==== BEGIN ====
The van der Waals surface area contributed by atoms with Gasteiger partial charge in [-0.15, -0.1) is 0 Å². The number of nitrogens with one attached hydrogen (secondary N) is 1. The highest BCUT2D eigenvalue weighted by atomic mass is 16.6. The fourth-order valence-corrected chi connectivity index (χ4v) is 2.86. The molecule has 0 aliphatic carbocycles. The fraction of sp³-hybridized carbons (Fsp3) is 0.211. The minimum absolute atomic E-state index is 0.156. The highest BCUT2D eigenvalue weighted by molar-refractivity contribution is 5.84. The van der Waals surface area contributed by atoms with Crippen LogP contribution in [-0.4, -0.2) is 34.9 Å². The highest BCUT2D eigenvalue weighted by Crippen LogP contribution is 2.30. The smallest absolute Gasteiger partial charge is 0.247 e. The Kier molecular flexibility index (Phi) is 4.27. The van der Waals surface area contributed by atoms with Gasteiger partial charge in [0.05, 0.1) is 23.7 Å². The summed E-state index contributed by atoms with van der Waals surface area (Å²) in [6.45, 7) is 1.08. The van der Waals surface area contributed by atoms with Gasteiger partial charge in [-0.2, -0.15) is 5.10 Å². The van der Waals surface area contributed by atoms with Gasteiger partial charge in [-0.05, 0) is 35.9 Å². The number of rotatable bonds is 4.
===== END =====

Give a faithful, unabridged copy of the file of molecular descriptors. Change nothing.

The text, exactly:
The van der Waals surface area contributed by atoms with Gasteiger partial charge in [-0.15, -0.1) is 0 Å². The number of nitrogens with one attached hydrogen (secondary N) is 1. The highest BCUT2D eigenvalue weighted by atomic mass is 16.6. The fourth-order valence-corrected chi connectivity index (χ4v) is 2.86. The molecule has 0 aliphatic carbocycles. The fraction of sp³-hybridized carbons (Fsp3) is 0.211. The minimum absolute atomic E-state index is 0.156. The highest BCUT2D eigenvalue weighted by molar-refractivity contribution is 5.84. The van der Waals surface area contributed by atoms with Crippen LogP contribution in [-0.4, -0.2) is 34.9 Å². The highest BCUT2D eigenvalue weighted by Crippen LogP contribution is 2.30. The smallest absolute Gasteiger partial charge is 0.247 e. The Kier molecular flexibility index (Phi) is 4.27. The van der Waals surface area contributed by atoms with Gasteiger partial charge in [0.05, 0.1) is 23.7 Å². The summed E-state index contributed by atoms with van der Waals surface area (Å²) in [6.45, 7) is 1.08. The van der Waals surface area contributed by atoms with Gasteiger partial charge in [-0.2, -0.15) is 5.10 Å². The van der Waals surface area contributed by atoms with Gasteiger partial charge in [-0.05, 0) is 35.9 Å². The number of rotatable bonds is 4.